The Moon administration has long sought to engage North Korea. In that, it was first aided by the stance of the Trump administration, which held unprecedented summits with North Korea. More latterly, it was hindered after the failure of a 2019 summit led to a freeze in relations.
Biden has yet to fully clarify whether he will follow his predecessor and meet Kim Jong Un.
The day before the South Koreans and Americans met in Seoul, North Korea’s Deputy Foreign Minister Choe Son Hui released a statement via state media revealing that the US had “tried to contact us since mid-February through several routes including New York,” via telephone and email.
Minister Hui said North Korea felt no need to respond. Complaining about ongoing military drills and US “reconnaissance,” the statement continued, in a reference to Kim-Trump summits, “We won’t give it such opportunities as in Singapore and Hanoi again.” Even so, the statement left the door open for more positive developments.
“We will counter the US on the principle of power for power and goodwill for goodwill,” it said.
That statement followed a “diatribe” from Kim Jong Un’s sister, Kim Yo Jong, against joint South Korea-US drills – albeit her language was more restrained than that deployed against the drills in some previous years. The nine-day drills finish Thursday.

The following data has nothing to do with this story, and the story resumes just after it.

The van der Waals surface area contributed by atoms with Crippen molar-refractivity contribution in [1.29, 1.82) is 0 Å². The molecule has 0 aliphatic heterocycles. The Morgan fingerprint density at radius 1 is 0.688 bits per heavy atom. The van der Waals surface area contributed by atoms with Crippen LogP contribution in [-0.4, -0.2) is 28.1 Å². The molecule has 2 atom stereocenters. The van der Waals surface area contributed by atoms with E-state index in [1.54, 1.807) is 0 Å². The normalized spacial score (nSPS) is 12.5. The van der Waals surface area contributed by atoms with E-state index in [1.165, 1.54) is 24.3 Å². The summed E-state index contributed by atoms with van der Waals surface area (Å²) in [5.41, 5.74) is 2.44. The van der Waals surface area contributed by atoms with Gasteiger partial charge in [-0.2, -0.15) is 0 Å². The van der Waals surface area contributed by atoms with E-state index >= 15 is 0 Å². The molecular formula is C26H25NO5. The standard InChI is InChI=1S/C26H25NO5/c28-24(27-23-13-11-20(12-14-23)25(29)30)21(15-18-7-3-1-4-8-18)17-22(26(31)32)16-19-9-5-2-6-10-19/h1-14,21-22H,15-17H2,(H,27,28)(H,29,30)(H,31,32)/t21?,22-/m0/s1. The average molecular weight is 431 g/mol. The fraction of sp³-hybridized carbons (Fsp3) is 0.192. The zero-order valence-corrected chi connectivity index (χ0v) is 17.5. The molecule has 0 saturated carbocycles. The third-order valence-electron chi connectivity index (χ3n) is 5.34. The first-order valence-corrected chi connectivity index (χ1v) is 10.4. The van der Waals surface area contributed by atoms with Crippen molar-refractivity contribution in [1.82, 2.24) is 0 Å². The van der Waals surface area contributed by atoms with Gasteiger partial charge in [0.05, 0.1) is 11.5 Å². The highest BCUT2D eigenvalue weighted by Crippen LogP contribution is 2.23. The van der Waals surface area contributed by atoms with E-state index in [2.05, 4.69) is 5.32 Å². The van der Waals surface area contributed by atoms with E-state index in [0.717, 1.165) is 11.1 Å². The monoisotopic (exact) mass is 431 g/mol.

North Korea “has achieved alarming success in its quest to demonstrate the capability to threaten the US homeland,” General Glen VanHerck, commander of US Northern Command and North American Aerospace Defense Command, said in a statement to the US Senate on March 16.
Though North Korea is sticking to a self-appointed ICBM and nuclear test moratorium, since the failure of the 2019 summit, it has paraded new ICBMs. Such arms require testing.
While Blinken made clear that he considered China a part of the solution to North Korea, he was also forthright on Washington’s stance towards its rising regional and global competitor.
“Beijing’s aggressive and authoritarian behavior are challenging the stability, security and prosperity of the Indo-Pacific region,” he said.
That kind of forthrightness is not often heard in Seoul, which is wary of antagonizing its biggest trade partner and which accepts Beijing’s “One China Policy.”
Regarding the informal Indo-Pacific “Quad” alliance of Australia, Japan, India and the US, which the Biden administration is prioritizing and which some consider an anti-China entity, Chung said that there had been no call for Seoul to join.
Blinken, however, added that on Quad-related issues, “we’re also working very closely with the Republic of Korea.”
Repeating messages earlier aired in Tokyo, Austin stressed the need for trilateral defense cooperation between Korea, Japan and the US. Suh, however, noted, that “Seoul and Tokyo have some history issues which remain unresolved.”
A diplomatic disagreement occurred when Seoul insisted a Japanese vessel strike its “Rising Sun” ensign during a naval review in 2018. In another brouhaha the same year, a Korean destroyer lit up a Japanese reconnaissance plane with its target radar. And in 2019, Seoul announced its exit from an intelligence-sharing pact with Japan, only to be dissuaded by Washington.